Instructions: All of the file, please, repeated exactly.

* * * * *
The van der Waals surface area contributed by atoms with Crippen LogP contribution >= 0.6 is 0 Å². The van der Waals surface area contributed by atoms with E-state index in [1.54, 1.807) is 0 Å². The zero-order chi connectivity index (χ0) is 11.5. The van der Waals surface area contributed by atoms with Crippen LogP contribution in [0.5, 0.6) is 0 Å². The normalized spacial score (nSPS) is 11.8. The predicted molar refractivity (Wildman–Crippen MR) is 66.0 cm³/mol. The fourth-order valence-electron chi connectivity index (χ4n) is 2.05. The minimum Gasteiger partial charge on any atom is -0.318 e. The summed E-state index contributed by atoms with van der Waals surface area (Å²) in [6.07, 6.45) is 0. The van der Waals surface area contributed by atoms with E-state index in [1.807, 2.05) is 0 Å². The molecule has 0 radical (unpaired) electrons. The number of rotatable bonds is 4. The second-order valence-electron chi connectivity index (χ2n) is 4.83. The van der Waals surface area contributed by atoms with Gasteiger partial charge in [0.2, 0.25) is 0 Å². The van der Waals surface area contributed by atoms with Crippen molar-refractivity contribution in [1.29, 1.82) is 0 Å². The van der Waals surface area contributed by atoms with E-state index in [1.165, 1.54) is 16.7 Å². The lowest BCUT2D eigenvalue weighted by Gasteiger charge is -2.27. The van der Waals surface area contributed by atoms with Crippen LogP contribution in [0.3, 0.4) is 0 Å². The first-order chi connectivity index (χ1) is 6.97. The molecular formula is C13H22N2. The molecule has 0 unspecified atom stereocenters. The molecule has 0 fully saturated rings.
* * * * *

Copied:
The van der Waals surface area contributed by atoms with Crippen LogP contribution >= 0.6 is 0 Å². The van der Waals surface area contributed by atoms with E-state index in [1.54, 1.807) is 0 Å². The zero-order chi connectivity index (χ0) is 11.5. The van der Waals surface area contributed by atoms with Crippen LogP contribution in [0.5, 0.6) is 0 Å². The normalized spacial score (nSPS) is 11.8. The predicted molar refractivity (Wildman–Crippen MR) is 66.0 cm³/mol. The fourth-order valence-electron chi connectivity index (χ4n) is 2.05. The minimum Gasteiger partial charge on any atom is -0.318 e. The summed E-state index contributed by atoms with van der Waals surface area (Å²) in [6.07, 6.45) is 0. The van der Waals surface area contributed by atoms with E-state index in [1.807, 2.05) is 0 Å². The molecule has 0 radical (unpaired) electrons. The number of rotatable bonds is 4. The second-order valence-electron chi connectivity index (χ2n) is 4.83. The van der Waals surface area contributed by atoms with Gasteiger partial charge in [0.2, 0.25) is 0 Å². The van der Waals surface area contributed by atoms with Crippen molar-refractivity contribution in [1.29, 1.82) is 0 Å². The van der Waals surface area contributed by atoms with E-state index in [1.165, 1.54) is 16.7 Å². The lowest BCUT2D eigenvalue weighted by Gasteiger charge is -2.27. The van der Waals surface area contributed by atoms with Crippen LogP contribution in [0.3, 0.4) is 0 Å². The first-order chi connectivity index (χ1) is 6.97. The molecular formula is C13H22N2. The molecule has 0 unspecified atom stereocenters. The molecule has 0 fully saturated rings.